Then Bruce shows up from space and starts fighting Abomination, even though Emil was just trying to protect Jen from Todd-Hulk.
Then Titania shows up and just starts fighting basically everyone.
It's a chaotic mess of an ending. And Jen knows it. So she leaves.
No, not the compound. The show. She pops off her inhibitor, kicks her way out to the Disney+ launch page and smashes her way into ASSEMBLED.
Yep, CGI She-Hulk is now walking around the Marvel Studios lot. She works her way tot he writers room, judges them harshly for the finale and finds out it's "what Kevin wanted." So, logically, she demands to meet this Kevin. NOBODY MEETS KEVIN!
Jen meets Kevin, who turns out to be K.E.V.I.N., a robot intelligence responsible for the construction of the MCU. Jen argues with Mecha-Feige about the nature of the finale, calling out things like overused story archs and the overall formulaic approach to Marvel things. She constructs what she believes to be a better finale and makes sure to throw in a return of Matt Murdock into the mix. Kev-Bot agrees and then kicks She-Hulk back into her show, wherein we get a finale without a big fight, without a male hero showing up to save the day, and more importantly with people getting their comeuppance and taking accountability for their actions.
We end with Matt and Jen having lunch with her family. Bruce shows up and reveals the reason he was in space: to meet and fetch his son.
People are going to absolutely HATE this ending. They're gonna hate that it throws their own veiled insecurities and silly criticisms back at them. They're gonna hate that it's critical of Marvel movies and characters. They're going to hate that it suggests that Marvel isn't perfect and that things can be improved upon.
I LOVED THIS FINALE.
Like I said previously, utilizing 4th wall and "meta" to criticize the very world the character exists in is the peak of the art form. This episode does it and does it STRONG. There are quite a few lines that almost feel dangerous, knowing how controlling and strict Marvel can be. And sure, Marvel signed off on all the commentary meaning they felt it was "safe," but that doesn't change the fact that we had a major piece of Marvel media directly stating to the audience that Marvel needs to grow narratively and start telling different stories. It gives the audience the chance to feel the same way without feeling uncomfy about it. Maybe it's even Marvel's way of saying that they feel the same way, but let's not get too optimistic. At the very least, this sort of internalized criticism lets fans know that it's okay to feel critical about the thing you love. It can be tough as a fan to find yourself critical of something that you once loved without question. It leaves you feeling distant and cutoff from the people that you see as more passionate than you. In addition, with the way fan communities online have gone, it can sometimes make you feel villainized if you share a dislike of a film or show with someone who dislikes it for an incredibly bigoted or awful reason. If terrible people are sending death threats to writers and actors over something they didn't like, am I a bad person for also not liking it? Am I giving them support every time I share my dislike? It's a tough world to be in, but seeing the critiques come from inside alleviates that a bit. It's nice to be able to say "look, they feel it too and they're MAKING the things, so I can still be passionate and critical of the content."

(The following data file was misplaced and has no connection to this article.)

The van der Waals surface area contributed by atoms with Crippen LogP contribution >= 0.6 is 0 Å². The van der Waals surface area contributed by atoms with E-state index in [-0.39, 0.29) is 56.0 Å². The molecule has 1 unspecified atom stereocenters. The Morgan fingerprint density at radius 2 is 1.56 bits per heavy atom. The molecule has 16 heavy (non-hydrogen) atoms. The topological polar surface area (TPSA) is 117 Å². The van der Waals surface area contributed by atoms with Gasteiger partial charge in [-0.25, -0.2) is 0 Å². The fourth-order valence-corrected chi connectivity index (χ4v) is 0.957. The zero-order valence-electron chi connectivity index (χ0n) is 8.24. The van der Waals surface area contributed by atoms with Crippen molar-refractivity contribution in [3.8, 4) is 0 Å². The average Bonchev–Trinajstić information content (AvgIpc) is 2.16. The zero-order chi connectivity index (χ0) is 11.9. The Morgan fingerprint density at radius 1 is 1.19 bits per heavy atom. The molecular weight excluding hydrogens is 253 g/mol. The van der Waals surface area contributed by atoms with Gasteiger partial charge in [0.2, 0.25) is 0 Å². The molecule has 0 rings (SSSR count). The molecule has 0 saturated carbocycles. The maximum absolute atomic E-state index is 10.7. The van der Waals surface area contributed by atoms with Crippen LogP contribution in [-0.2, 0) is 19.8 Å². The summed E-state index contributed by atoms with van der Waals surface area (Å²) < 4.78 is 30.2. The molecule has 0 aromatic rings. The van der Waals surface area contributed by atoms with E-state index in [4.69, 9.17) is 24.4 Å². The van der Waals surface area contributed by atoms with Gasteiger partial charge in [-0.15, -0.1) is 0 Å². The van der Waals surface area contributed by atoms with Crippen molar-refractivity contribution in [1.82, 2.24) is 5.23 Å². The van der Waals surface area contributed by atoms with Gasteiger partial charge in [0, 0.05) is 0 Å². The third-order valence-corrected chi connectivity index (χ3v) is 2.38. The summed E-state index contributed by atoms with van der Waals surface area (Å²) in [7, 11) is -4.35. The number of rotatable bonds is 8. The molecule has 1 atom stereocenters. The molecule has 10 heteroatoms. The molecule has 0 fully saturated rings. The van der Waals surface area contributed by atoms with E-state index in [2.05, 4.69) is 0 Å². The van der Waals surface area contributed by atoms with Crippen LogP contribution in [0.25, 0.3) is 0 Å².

Ultimately, Season One of She-Hulk: Attorney at Law was a win for me. It definitely had slow points and I think there was an issue with balance in the middle. While I GREATLY appreciate the finale, I think it also would have been an incredible show if it didn't try to build to some greater plot. Granted, the finale showed that the build and possibly the complications caused by it were all part of a greater commentary the showrunners wanted to make. All that said, the cast did an incredible job and the show was fun. I am really stoked for a season two, and I hope it doesn't lose its silly side.
Things I liked:
This show was a good time. Thank you so much for keeping up with us in these write-ups. We'll catch ya on the next show, whenever that may be! 💚
Cover B Podcast
Chris & Tee host this weekly comic-focused show, providing insight on new comics, entertainment news and more.